Furthermore, each of the embodiments discussed above is associated with the case of employing the PLL circuit 22 of such a type that the control voltage v2 of the freerunning frequency disappears if the input frequency f entering the phase comparator 22a from outside is not included (in the non-locked state) in the capture range Cr or the lock range Lr of the PLL circuit 22 with respect to the control voltage v2 of the freerunning frequency in the PLL circuit 22. There is, however, a PLL circuit of such a type as to continuously output a voltage having the minimum or maximum value (or reversal to this) in the variable range of the control voltage v2 of the freerunning frequency which corresponds to the variable range of the output frequency f2 irrespective of the PLL circuit 22 being in the non-locked state depending on whether the input frequency f exists in the higher portion or in the lower portion within the variable range of the output frequency f2 possessed by the PLL circuit 22 even when the input frequency f is not included in the capture range Cr or the lock range Lr of the PLL circuit 22 according to a difference between the characteristic of the loop filter 22c and the oscillating characteristic of VCO 22b and differences both in type and in characteristic of the phase comparator 22a employed therein.

According to the present invention, if this type of PLL circuit is used, there may arise a case where the value of the detected result of the stray capacitance differs from the content explained in each of the precedent embodiments. Hence, for corresponding to this, when setting the initial state, the initial states of the above-mentioned phase comparator, the loop filter and VCO while considering a variety of characteristics thereof. Alternatively, the value of the detected result is modified (offset) and then read. Thus, it is possible to obtain the result equivalent to the content described in the respective embodiments discussed above. Namely, different types of multiple PLL circuits are usable for the method of detecting the variation in the stray capacitance by use of the PLL circuit according to the present invention.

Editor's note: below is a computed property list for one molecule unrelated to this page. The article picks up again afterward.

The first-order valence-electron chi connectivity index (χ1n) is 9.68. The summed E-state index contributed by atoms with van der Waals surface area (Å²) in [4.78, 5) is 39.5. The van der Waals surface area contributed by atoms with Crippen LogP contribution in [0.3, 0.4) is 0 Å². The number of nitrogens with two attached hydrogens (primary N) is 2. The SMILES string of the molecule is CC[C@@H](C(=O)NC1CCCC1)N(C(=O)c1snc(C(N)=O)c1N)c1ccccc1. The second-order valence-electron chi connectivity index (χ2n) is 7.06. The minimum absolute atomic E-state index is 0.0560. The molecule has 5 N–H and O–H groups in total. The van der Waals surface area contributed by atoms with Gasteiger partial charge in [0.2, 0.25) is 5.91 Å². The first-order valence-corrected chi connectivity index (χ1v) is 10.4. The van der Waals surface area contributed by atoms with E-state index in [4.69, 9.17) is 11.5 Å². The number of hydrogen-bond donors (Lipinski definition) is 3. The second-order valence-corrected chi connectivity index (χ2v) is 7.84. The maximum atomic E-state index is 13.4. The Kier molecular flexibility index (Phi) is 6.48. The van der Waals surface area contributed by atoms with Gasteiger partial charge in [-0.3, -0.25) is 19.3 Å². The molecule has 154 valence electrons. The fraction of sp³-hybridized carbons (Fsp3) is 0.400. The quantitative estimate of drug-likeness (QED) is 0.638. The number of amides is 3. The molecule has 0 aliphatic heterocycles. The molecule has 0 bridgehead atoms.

The following excellent advantages are obtained in accordance with the present invention. Even when detecting an infinitesimal fluctuation in the stray capacitance, there is no obstacle in using the oscillator having a low frequency on the order of several kHz to several tens of KHz because of using the PLL circuit. The range in which the stray capacitance is detectable is sufficiently widened, and besides, the malfunction is remarkably small. Moreover, the detection of the change in the stray capacitance can be stably detected with an extremely minimized ambient influence by unnecessary electronic waves. Further, the detecting apparatus for practicing the method of this invention can be more miniaturized and easily constructed to have a stable performance owing to the present IC techniques. In addition, the versatility is high because of a wide detection range as well as being capable of replacement with a conventional apparatus. Consequently, the costs for installing the stray detecting means can be reduced down. Moreover, there is exhibited a secondary effect in the sensor used for the method of this invention, wherein the shape and form of the sensor unit do not become a subject of discussion on condition that the sensor is capable of capturing the variation in the stray capacitance and electrically transmitting it. Therefore, the present invention is extremely useful as a method of detecting the variation in the stray capacitance.

Although the illustrative embodiments of the present invention have been described in detail with reference to the accompanying drawings, it is to be understood that the present invention is not limited to those embodiments. Various changes or modifications may be effected by one skilled in the art without departing from the scope or spirit of the invention.

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Classifications
U.S. Classification324/683, 324/681, 324/661, 331/65, 324/674, 324/675, 324/682, 324/606
International ClassificationG01R27/26, G01V3/08
Cooperative ClassificationG01R27/2605
European ClassificationG01R27/26B
Legal Events
DateCodeEventDescription
Nov 25, 1997FPExpired due to failure to pay maintenance fee
Effective date: 19970917
Sep 14, 1997LAPSLapse for failure to pay maintenance fees
Apr 22, 1997REMIMaintenance fee reminder mailed
Jul 13, 1992ASAssignment
Owner name: JALCO CO., LTD., JAPAN
Free format text: ASSIGNMENT OF ASSIGNORS INTEREST.;ASSIGNORS:HATA, SHUJI;MURASAWA, OSAMU;REEL/FRAME:006203/0918
Effective date: 19920701